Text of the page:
Interest rates beneficial for struggling farmers

An ag economist says its possible interest rates won’t be raised for at least two more years.

Tanner Ehmke with CoBank says interest rates are essentially at zero and recent projections by the Federal Reserve’s board of governors indicates it should stay that way for a while, “Not until we get to 2023 do we start to see a break out where we now have five of the 12 now projecting that we will have higher rates by then.”

He says the Fed is watching for inflation indicators before it would be time to raise rates.

Ehmke says at the same time the Fed is printing money, the federal government is spending it which has been weakening the U.S. dollar, which is forecast by some to decline 10 to 30 percent for 2021, “We are probably going to see upward pressure on agricultural prices because our exports, because of the weaker dollar, are put on sale.”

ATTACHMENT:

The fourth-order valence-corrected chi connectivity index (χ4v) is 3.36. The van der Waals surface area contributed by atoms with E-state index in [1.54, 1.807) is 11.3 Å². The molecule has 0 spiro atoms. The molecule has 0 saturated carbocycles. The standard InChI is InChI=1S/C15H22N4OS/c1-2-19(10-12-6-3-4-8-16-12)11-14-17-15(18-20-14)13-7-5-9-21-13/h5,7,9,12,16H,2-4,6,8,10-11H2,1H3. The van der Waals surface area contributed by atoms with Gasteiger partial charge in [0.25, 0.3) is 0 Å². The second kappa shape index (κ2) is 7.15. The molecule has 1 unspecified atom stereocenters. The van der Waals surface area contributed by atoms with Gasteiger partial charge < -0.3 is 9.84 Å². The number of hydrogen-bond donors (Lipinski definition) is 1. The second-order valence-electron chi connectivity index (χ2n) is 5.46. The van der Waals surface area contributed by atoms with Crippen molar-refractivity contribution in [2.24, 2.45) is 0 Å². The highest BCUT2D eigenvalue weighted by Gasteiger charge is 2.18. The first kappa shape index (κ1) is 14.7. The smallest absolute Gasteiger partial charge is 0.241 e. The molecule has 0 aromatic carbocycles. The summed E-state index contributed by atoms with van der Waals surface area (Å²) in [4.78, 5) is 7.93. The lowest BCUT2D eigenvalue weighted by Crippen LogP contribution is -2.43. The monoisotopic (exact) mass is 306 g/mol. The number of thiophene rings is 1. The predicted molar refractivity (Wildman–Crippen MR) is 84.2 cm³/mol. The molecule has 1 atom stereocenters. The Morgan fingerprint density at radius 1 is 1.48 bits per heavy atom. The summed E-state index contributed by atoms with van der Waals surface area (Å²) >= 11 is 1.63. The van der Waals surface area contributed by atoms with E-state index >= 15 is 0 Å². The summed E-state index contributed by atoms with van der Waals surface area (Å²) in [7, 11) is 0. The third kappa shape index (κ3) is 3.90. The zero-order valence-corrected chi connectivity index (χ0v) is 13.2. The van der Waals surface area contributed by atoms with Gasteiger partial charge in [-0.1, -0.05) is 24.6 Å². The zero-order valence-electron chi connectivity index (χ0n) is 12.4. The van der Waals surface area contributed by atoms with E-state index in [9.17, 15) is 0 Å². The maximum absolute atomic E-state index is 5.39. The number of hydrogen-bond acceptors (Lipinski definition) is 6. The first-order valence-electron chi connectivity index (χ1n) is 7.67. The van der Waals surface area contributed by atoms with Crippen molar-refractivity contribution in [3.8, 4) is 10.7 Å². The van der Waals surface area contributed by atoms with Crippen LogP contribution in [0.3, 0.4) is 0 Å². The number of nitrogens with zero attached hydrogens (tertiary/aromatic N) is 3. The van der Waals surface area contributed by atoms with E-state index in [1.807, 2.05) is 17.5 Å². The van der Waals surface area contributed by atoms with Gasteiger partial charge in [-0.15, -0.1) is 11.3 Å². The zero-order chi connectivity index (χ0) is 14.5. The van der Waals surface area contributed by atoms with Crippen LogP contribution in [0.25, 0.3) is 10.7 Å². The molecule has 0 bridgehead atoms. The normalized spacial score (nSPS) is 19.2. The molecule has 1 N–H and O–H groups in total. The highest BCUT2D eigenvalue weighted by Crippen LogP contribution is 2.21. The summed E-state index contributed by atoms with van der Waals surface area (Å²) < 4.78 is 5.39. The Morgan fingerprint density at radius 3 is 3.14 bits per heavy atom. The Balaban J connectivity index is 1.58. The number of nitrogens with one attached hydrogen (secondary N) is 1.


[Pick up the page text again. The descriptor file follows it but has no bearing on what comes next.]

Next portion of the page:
Ehmke expects China continuing to be a large buyer in the year ahead as they have been the only economy to show growth in 2020.

Ehmke was a featured speaker during the recent virtual Michigan Agri-Business Association’s winter conference.

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